Ann Dismorr: Donors Only Echo Wananchi Distress - The Star

For quite some time to come, the tragic events of 2008 will continue to serve as an important reference point in any discussions on Kenya's future.

Regrettable as the tragedy of it is, that chaotic moment handed the country an opportunity to return to its development compass and obtain fresh bearings.

The readings suggest that the democratic wave that began with the fall of the Berlin Wall in 1989 did not deliver for Kenya the freedoms, rights and accountable government that it promised.

Kenya has had a mixed score-card from its attempts to become a liberal democracy because of tensions between the new dispensation and the old culture.

Although the 'wind of change' offered social movements an opportunity to reform the state, the more important institutional change is yet to become a reality.

Constitutional reform is still pending, electoral reforms are yet to be completed, equitable gender relations are troubled, and there is no sense that justice comes to those who are responsible for crimes such as violence and corruption.

Kenya is still an aspiring liberal democracy, yet it faces huge challenges in effectively guaranteeing civil and political rights.

Despite years of civic education and debate, exclusionary social and political practices appear to have increased in the public and private spheres. Today, unequal power relations, unaccountable leadership and social exclusion characterise the political leadership as the country grapples with an elusive search for a new constitution.

The framework within which development occurs is still not satisfactorily inclusive. At what point will the transition period end?

The agenda of the mediation agreements brokered by Kofi Annan are important minimums for reforming the state and stabilising the society.

It is important to note, however, that as Kenya recovers from its recent tragic past, time is not standing still and the world marches on to a new beat. It is important that Kenya catches up with the rest of the world and takes its rightful place in the community of nations.

Besides the challenges identified by the mediation process around the quest for a new constitutional reform and just political order, the country must confront climate change and environmental conservation as well as other is-sues that might not have received due attention at the time.

The country needs to develop a holistic change programme that draws lessons from past successes and failures. Regrettably, there is little evidence of a shared sense of destiny that would make national consensus necessary in responding to these issues.

There appears to be a dichotomy between the leaders and the citizens in appreciating and defining the various challenges to nationhood — from justice, environmental conservation, institutional reforms or access to national resources.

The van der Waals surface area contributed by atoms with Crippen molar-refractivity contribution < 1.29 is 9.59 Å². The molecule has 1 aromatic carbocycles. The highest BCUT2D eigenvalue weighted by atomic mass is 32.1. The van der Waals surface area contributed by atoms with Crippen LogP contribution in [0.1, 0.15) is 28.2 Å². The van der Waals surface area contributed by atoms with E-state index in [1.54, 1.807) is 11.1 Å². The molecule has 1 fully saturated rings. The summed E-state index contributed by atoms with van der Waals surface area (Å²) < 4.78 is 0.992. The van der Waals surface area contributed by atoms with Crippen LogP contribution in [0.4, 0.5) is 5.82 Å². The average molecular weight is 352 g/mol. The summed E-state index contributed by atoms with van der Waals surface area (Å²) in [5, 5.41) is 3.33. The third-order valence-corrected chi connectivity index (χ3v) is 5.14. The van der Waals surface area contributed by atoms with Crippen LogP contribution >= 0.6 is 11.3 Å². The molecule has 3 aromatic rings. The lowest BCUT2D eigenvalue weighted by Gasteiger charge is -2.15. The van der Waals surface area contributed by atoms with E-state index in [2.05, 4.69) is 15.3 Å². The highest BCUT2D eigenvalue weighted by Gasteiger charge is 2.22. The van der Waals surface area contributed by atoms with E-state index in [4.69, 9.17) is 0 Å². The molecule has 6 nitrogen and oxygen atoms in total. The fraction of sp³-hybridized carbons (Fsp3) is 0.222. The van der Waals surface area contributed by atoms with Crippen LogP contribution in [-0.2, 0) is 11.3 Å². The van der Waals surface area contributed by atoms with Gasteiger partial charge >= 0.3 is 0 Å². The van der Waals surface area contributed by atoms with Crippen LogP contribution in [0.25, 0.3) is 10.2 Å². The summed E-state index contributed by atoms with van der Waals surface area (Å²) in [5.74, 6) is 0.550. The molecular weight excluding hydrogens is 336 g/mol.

Although, significant changes have occurred in a number of departments, sectors and ministries, but Kenya is still at a crossroads.

If development partners have been less fulsome in their praise of government efforts to reform, it is often because they echo the disappointment that many citizens of Kenya and their friends abroad feel.

What is it that Kenya and its friends can learn from these transformations? Reflecting on these moments of change, approaches to development, models of citizenship and democracy is necessary if the country is to learn from the key actors in the past two decades who have demonstrated great or exceptional leadership in transforming policies, ministries, parastatals and departments.

The conference that starts in Nairobi today and runs until tomorrow seeks to create space for dialogue among actors engaged in development work. It is also a forum to reflect on and clarify the content of the change sought in Kenya while seeking creative ways of providing support for ongoing policy and political reform processes.

There will also be space for agents of change agents to reflect on their experiences and take stock to help the country to better understand how change happens.

At the end of the conference, it is hoped that the various political leaders, government departments, private sector and civil society organisations as well as individuals agree on a common framework for change and development.

This change framework will enable development partners such as the European Union to use aid more effectively to help Kenya achieve its objectives.

The conference mirrors the annual EU Development Days event, held in Stockholm last week under the theme, 'Citizenship and Development', to discuss global challenges around governance, climate change, international finance, trade, food, energy, the role of the media and human and social rights.

Dismorr is the Swedish Ambassador to Kenya. Sweden currently holds the Presidency of the European Union

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